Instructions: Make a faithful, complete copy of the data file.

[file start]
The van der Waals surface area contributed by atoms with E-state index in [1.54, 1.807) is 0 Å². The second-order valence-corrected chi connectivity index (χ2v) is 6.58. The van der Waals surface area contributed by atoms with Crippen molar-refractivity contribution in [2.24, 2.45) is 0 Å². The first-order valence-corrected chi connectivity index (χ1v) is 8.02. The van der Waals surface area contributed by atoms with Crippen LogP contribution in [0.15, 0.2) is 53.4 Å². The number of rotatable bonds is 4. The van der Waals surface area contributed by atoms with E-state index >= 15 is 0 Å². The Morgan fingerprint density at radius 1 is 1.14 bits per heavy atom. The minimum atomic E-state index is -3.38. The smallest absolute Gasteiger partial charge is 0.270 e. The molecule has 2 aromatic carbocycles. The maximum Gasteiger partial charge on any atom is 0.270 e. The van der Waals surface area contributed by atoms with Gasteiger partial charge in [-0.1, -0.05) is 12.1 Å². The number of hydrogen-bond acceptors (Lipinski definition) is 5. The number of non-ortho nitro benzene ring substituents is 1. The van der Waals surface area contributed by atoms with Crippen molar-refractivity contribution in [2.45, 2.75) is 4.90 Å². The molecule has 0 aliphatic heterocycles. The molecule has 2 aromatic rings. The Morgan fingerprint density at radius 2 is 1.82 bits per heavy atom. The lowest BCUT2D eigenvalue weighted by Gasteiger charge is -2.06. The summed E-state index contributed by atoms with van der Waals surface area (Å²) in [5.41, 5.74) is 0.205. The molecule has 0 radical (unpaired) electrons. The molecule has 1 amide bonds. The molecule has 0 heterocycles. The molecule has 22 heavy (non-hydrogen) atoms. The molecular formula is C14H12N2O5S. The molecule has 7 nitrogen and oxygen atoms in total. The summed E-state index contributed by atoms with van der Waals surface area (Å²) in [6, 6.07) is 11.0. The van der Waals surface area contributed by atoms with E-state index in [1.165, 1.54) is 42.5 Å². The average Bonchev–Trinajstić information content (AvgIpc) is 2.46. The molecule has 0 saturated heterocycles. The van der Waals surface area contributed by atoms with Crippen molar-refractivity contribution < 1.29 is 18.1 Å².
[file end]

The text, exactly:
The van der Waals surface area contributed by atoms with E-state index in [1.54, 1.807) is 0 Å². The second-order valence-corrected chi connectivity index (χ2v) is 6.58. The van der Waals surface area contributed by atoms with Crippen molar-refractivity contribution in [2.24, 2.45) is 0 Å². The first-order valence-corrected chi connectivity index (χ1v) is 8.02. The van der Waals surface area contributed by atoms with Crippen LogP contribution in [0.15, 0.2) is 53.4 Å². The number of rotatable bonds is 4. The van der Waals surface area contributed by atoms with E-state index >= 15 is 0 Å². The Morgan fingerprint density at radius 1 is 1.14 bits per heavy atom. The minimum atomic E-state index is -3.38. The smallest absolute Gasteiger partial charge is 0.270 e. The molecule has 2 aromatic carbocycles. The maximum Gasteiger partial charge on any atom is 0.270 e. The van der Waals surface area contributed by atoms with Gasteiger partial charge in [-0.1, -0.05) is 12.1 Å². The number of hydrogen-bond acceptors (Lipinski definition) is 5. The number of non-ortho nitro benzene ring substituents is 1. The van der Waals surface area contributed by atoms with Crippen molar-refractivity contribution in [2.45, 2.75) is 4.90 Å². The molecule has 0 aliphatic heterocycles. The molecule has 2 aromatic rings. The Morgan fingerprint density at radius 2 is 1.82 bits per heavy atom. The lowest BCUT2D eigenvalue weighted by Gasteiger charge is -2.06. The summed E-state index contributed by atoms with van der Waals surface area (Å²) in [5.41, 5.74) is 0.205. The molecule has 0 radical (unpaired) electrons. The molecule has 1 amide bonds. The molecule has 0 heterocycles. The molecule has 22 heavy (non-hydrogen) atoms. The molecular formula is C14H12N2O5S. The molecule has 7 nitrogen and oxygen atoms in total. The summed E-state index contributed by atoms with van der Waals surface area (Å²) in [6, 6.07) is 11.0. The van der Waals surface area contributed by atoms with E-state index in [1.165, 1.54) is 42.5 Å². The average Bonchev–Trinajstić information content (AvgIpc) is 2.46. The molecule has 0 saturated heterocycles. The van der Waals surface area contributed by atoms with Crippen molar-refractivity contribution < 1.29 is 18.1 Å².